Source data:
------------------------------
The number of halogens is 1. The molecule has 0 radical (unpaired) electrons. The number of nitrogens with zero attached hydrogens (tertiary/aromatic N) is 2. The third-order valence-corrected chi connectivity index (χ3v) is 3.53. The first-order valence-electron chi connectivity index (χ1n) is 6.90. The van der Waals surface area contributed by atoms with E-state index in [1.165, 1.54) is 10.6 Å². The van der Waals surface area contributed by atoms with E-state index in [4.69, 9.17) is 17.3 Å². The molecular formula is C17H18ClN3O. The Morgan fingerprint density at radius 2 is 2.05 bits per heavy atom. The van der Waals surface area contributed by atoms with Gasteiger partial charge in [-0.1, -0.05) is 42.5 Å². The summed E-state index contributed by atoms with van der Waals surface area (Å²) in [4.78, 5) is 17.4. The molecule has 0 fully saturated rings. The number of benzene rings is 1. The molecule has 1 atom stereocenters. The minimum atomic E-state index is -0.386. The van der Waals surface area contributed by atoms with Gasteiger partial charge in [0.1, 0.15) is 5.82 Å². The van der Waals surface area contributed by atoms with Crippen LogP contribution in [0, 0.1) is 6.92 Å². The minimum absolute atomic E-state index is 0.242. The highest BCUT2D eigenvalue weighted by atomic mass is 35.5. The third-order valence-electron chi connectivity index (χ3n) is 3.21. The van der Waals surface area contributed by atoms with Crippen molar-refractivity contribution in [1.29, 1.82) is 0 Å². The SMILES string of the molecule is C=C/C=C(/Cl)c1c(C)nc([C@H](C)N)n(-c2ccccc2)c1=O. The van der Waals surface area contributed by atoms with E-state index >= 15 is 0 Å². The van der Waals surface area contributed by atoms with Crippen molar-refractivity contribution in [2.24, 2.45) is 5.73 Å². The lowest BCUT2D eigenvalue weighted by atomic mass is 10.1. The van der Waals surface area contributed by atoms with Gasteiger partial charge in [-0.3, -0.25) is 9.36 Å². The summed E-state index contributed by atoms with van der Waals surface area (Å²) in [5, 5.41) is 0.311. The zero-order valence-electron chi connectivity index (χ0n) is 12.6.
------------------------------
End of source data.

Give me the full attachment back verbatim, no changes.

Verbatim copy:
The number of halogens is 1. The molecule has 0 radical (unpaired) electrons. The number of nitrogens with zero attached hydrogens (tertiary/aromatic N) is 2. The third-order valence-corrected chi connectivity index (χ3v) is 3.53. The first-order valence-electron chi connectivity index (χ1n) is 6.90. The van der Waals surface area contributed by atoms with E-state index in [1.165, 1.54) is 10.6 Å². The van der Waals surface area contributed by atoms with E-state index in [4.69, 9.17) is 17.3 Å². The molecular formula is C17H18ClN3O. The Morgan fingerprint density at radius 2 is 2.05 bits per heavy atom. The van der Waals surface area contributed by atoms with Gasteiger partial charge in [-0.1, -0.05) is 42.5 Å². The summed E-state index contributed by atoms with van der Waals surface area (Å²) in [4.78, 5) is 17.4. The molecule has 0 fully saturated rings. The number of benzene rings is 1. The molecule has 1 atom stereocenters. The minimum atomic E-state index is -0.386. The van der Waals surface area contributed by atoms with Gasteiger partial charge in [0.1, 0.15) is 5.82 Å². The van der Waals surface area contributed by atoms with Crippen LogP contribution in [0, 0.1) is 6.92 Å². The minimum absolute atomic E-state index is 0.242. The highest BCUT2D eigenvalue weighted by atomic mass is 35.5. The third-order valence-electron chi connectivity index (χ3n) is 3.21. The van der Waals surface area contributed by atoms with Crippen molar-refractivity contribution in [1.29, 1.82) is 0 Å². The SMILES string of the molecule is C=C/C=C(/Cl)c1c(C)nc([C@H](C)N)n(-c2ccccc2)c1=O. The van der Waals surface area contributed by atoms with E-state index >= 15 is 0 Å². The van der Waals surface area contributed by atoms with Crippen molar-refractivity contribution in [2.24, 2.45) is 5.73 Å². The lowest BCUT2D eigenvalue weighted by atomic mass is 10.1. The van der Waals surface area contributed by atoms with Gasteiger partial charge in [-0.3, -0.25) is 9.36 Å². The summed E-state index contributed by atoms with van der Waals surface area (Å²) in [5, 5.41) is 0.311. The zero-order valence-electron chi connectivity index (χ0n) is 12.6.